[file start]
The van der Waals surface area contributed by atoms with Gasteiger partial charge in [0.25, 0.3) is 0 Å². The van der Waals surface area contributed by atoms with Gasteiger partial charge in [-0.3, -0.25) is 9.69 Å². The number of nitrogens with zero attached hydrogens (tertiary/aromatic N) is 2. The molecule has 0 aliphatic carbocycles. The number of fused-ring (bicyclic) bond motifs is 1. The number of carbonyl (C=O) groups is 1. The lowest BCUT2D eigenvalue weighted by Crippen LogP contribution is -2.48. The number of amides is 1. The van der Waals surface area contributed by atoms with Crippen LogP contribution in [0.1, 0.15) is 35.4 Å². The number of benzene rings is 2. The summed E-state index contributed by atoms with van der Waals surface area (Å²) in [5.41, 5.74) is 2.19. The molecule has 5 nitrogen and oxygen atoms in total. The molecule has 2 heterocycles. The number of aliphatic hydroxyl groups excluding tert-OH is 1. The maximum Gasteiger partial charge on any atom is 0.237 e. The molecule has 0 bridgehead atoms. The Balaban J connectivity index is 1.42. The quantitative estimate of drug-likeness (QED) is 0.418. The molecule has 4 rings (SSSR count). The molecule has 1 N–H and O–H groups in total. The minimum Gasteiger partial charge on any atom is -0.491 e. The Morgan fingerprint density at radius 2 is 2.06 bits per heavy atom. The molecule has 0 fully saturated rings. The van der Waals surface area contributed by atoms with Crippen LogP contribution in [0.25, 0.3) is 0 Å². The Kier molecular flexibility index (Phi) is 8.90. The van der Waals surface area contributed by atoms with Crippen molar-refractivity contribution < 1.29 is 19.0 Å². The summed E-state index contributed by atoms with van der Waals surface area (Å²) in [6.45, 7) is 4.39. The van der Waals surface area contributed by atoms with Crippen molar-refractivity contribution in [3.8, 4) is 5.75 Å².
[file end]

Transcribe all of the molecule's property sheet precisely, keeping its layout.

The van der Waals surface area contributed by atoms with Gasteiger partial charge in [0.25, 0.3) is 0 Å². The van der Waals surface area contributed by atoms with Gasteiger partial charge in [-0.3, -0.25) is 9.69 Å². The number of nitrogens with zero attached hydrogens (tertiary/aromatic N) is 2. The molecule has 0 aliphatic carbocycles. The number of fused-ring (bicyclic) bond motifs is 1. The number of carbonyl (C=O) groups is 1. The lowest BCUT2D eigenvalue weighted by Crippen LogP contribution is -2.48. The number of amides is 1. The van der Waals surface area contributed by atoms with Crippen LogP contribution in [0.1, 0.15) is 35.4 Å². The number of benzene rings is 2. The summed E-state index contributed by atoms with van der Waals surface area (Å²) in [5.41, 5.74) is 2.19. The molecule has 5 nitrogen and oxygen atoms in total. The molecule has 2 heterocycles. The number of aliphatic hydroxyl groups excluding tert-OH is 1. The maximum Gasteiger partial charge on any atom is 0.237 e. The molecule has 0 bridgehead atoms. The Balaban J connectivity index is 1.42. The quantitative estimate of drug-likeness (QED) is 0.418. The molecule has 4 rings (SSSR count). The molecule has 1 N–H and O–H groups in total. The minimum Gasteiger partial charge on any atom is -0.491 e. The Morgan fingerprint density at radius 2 is 2.06 bits per heavy atom. The molecule has 0 fully saturated rings. The van der Waals surface area contributed by atoms with Crippen LogP contribution in [0.25, 0.3) is 0 Å². The Kier molecular flexibility index (Phi) is 8.90. The van der Waals surface area contributed by atoms with Crippen molar-refractivity contribution < 1.29 is 19.0 Å². The summed E-state index contributed by atoms with van der Waals surface area (Å²) in [6.45, 7) is 4.39. The van der Waals surface area contributed by atoms with Crippen molar-refractivity contribution in [3.8, 4) is 5.75 Å².